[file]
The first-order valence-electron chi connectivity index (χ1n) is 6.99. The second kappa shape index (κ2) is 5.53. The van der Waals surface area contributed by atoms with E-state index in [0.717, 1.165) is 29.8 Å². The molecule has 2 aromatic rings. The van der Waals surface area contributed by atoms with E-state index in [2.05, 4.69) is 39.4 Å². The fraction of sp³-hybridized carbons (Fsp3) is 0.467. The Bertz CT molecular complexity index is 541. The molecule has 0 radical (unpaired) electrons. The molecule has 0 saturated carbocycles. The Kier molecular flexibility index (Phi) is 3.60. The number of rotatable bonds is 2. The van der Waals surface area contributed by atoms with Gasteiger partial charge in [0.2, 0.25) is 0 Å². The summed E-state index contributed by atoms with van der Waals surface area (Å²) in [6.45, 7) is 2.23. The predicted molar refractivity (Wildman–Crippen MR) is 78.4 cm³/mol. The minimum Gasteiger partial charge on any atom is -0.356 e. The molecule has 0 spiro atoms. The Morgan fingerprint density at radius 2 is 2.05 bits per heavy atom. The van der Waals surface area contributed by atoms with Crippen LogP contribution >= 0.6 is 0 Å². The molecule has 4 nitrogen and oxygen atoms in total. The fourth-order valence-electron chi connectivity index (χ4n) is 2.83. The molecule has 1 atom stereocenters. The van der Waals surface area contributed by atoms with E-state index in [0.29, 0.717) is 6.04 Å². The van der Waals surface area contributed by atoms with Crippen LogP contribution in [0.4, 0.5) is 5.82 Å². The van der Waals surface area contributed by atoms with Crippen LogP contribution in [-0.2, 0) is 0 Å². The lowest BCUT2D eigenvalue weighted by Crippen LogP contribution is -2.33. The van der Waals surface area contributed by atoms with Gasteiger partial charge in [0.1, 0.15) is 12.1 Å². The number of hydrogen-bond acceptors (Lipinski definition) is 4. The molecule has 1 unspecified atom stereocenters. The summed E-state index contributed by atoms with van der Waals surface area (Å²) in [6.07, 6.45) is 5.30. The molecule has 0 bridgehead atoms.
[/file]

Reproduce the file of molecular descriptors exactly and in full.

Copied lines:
The first-order valence-electron chi connectivity index (χ1n) is 6.99. The second kappa shape index (κ2) is 5.53. The van der Waals surface area contributed by atoms with E-state index in [0.717, 1.165) is 29.8 Å². The molecule has 2 aromatic rings. The van der Waals surface area contributed by atoms with E-state index in [2.05, 4.69) is 39.4 Å². The fraction of sp³-hybridized carbons (Fsp3) is 0.467. The Bertz CT molecular complexity index is 541. The molecule has 0 radical (unpaired) electrons. The molecule has 0 saturated carbocycles. The Kier molecular flexibility index (Phi) is 3.60. The number of rotatable bonds is 2. The van der Waals surface area contributed by atoms with Gasteiger partial charge in [0.2, 0.25) is 0 Å². The summed E-state index contributed by atoms with van der Waals surface area (Å²) in [6.45, 7) is 2.23. The predicted molar refractivity (Wildman–Crippen MR) is 78.4 cm³/mol. The minimum Gasteiger partial charge on any atom is -0.356 e. The molecule has 0 spiro atoms. The Morgan fingerprint density at radius 2 is 2.05 bits per heavy atom. The van der Waals surface area contributed by atoms with Crippen LogP contribution >= 0.6 is 0 Å². The molecule has 4 nitrogen and oxygen atoms in total. The fourth-order valence-electron chi connectivity index (χ4n) is 2.83. The molecule has 1 atom stereocenters. The van der Waals surface area contributed by atoms with E-state index in [0.29, 0.717) is 6.04 Å². The van der Waals surface area contributed by atoms with Crippen LogP contribution in [0.4, 0.5) is 5.82 Å². The van der Waals surface area contributed by atoms with Crippen LogP contribution in [-0.2, 0) is 0 Å². The lowest BCUT2D eigenvalue weighted by Crippen LogP contribution is -2.33. The van der Waals surface area contributed by atoms with Gasteiger partial charge in [0.1, 0.15) is 12.1 Å². The number of hydrogen-bond acceptors (Lipinski definition) is 4. The molecule has 1 unspecified atom stereocenters. The summed E-state index contributed by atoms with van der Waals surface area (Å²) in [6.07, 6.45) is 5.30. The molecule has 0 bridgehead atoms.